A pilot diabetes e-passport will be launched in a number of NHS trusts from March.
The diabetes e-passport should first be tested in hospitals across the Wessex region. However, the pilot was expanded to more NHS trusts before this had a chance to begin.
The e-passport process begins in diabetes clinics, where people with diabetes have their healthcare professionals create their online profiles. It enters information about the person’s insulin dose, medication, and other important information about the patient.
After the first visit, the person with diabetes can access their profile in their own time and submit any additional information they deem relevant in an emergency.
Each Diabetes E-Passport can be accessed via a central system so that all NHS trusts can edit and change profiles if necessary.
In the event that a profile needs to be accessed, the passport can be scanned by a QR reader, an NFC reader or the code can be entered directly into the central system.
If the person with diabetes is already known to the respondent, their details can be accessed through the central system within the NHS Trust without the passport.
Simon Blood, who is behind the Diabetes e-Passport project, said: “In October 2015 my mother was hospitalized with sepsis and five weeks. During their stay, I saw the reception of patients who had difficulty communicating and thought about how this could be improved. “
As a result, he created the Emergency Information Online (EIO) medical alert card. The card is the same size as the credit card and contains an NFC chip and QR code that allow access to a profile created by the patient. The profile enables the patient to exchange information about their allergies, medication, underlying diseases and relatives.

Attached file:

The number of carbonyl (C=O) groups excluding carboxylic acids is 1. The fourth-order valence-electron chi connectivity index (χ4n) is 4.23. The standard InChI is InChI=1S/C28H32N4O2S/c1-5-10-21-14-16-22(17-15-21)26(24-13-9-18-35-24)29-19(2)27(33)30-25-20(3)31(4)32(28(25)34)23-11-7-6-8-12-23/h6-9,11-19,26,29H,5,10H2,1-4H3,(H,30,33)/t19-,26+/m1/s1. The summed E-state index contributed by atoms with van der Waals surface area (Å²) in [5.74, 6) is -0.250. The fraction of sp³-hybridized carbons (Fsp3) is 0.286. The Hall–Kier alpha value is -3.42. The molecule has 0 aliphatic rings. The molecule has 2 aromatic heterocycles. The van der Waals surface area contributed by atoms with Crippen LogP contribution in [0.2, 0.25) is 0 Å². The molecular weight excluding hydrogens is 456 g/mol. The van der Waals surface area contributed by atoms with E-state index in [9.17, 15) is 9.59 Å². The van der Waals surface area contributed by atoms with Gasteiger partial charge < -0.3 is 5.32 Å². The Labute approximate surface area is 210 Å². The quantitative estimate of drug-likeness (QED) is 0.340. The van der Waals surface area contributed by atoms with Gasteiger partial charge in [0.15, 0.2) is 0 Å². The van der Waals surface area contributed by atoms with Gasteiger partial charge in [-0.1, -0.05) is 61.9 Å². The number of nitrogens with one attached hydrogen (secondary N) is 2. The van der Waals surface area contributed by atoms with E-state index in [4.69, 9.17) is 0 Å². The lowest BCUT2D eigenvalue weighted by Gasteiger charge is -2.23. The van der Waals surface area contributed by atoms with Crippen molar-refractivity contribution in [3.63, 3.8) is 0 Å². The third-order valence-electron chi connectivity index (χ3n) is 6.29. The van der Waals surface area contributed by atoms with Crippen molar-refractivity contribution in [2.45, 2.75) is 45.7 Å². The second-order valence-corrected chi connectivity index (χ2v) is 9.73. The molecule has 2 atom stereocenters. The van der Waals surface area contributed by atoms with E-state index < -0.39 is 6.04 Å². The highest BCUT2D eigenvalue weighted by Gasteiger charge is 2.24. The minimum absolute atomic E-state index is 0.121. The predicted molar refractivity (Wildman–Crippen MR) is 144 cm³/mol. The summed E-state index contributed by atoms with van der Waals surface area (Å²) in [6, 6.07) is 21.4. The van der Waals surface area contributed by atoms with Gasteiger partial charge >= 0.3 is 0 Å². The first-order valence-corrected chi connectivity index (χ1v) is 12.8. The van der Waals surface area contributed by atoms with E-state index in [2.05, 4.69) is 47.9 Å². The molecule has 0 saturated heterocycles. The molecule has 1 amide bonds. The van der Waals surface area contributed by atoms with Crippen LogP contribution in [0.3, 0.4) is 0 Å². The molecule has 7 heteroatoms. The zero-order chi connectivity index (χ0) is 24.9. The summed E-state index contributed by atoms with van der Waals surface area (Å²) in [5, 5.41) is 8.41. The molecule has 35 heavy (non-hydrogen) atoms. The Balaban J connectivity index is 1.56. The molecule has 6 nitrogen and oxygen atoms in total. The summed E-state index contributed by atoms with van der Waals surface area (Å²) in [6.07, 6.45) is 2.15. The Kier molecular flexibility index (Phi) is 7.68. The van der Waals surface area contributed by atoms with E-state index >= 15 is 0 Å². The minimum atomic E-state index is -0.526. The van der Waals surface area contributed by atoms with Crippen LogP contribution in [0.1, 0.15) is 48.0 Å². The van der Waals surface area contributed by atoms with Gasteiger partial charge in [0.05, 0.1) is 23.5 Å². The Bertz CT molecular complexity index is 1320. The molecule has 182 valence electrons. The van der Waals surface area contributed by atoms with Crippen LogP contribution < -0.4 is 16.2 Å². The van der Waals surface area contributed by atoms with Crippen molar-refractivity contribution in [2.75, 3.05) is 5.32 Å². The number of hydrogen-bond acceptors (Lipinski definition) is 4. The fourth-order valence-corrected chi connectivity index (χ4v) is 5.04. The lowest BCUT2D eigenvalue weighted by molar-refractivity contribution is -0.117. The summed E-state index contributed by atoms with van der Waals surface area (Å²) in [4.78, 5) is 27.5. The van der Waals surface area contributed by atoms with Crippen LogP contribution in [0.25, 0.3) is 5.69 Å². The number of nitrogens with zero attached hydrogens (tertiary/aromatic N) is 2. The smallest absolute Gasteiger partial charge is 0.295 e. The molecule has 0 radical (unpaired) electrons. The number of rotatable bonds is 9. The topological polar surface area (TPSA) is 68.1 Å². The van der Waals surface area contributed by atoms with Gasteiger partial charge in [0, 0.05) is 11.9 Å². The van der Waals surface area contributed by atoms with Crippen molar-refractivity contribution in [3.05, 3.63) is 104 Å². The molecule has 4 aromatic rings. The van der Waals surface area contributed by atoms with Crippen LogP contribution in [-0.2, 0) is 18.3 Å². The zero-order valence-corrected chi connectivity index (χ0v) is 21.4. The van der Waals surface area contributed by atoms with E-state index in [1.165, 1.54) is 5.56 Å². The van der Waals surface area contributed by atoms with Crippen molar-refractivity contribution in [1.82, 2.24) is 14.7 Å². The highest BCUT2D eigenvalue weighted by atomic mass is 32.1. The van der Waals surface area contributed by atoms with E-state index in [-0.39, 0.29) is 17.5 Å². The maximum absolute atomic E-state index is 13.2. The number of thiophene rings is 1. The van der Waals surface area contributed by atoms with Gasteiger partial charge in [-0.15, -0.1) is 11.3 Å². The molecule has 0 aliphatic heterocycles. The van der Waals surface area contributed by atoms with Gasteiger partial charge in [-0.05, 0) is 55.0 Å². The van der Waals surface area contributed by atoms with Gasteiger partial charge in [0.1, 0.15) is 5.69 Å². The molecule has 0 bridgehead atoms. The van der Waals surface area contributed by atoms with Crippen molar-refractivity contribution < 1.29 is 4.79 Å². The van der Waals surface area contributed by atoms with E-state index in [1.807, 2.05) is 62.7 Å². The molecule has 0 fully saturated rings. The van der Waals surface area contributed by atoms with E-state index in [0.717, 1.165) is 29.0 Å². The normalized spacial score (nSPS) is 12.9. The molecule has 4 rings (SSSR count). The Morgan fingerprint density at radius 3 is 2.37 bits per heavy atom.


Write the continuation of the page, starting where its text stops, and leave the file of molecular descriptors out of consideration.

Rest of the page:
Simon added, “After launching the unknown EIO medical alert card, Sky News’s Stephen Dixon bought a card. Stephen lives with Type 1 Diabetes and upon receiving the card decided it would be good to share information about the card with Partha Kar who is the National Diabetes Specialist at NHS England. Partha then got in touch to see if we could further tweak the system behind the card to help those with diabetes.
“By working with a number of diabetes specialist nurses and meeting numerous diabetes advisors across the UK, we were initially able to develop a diabetes specialist department within the EIO Medical Alert Card. This then evolved into the Diabetes e-Passport, which was presented at the Diabetes Greenhouse Event in London in November 2018. “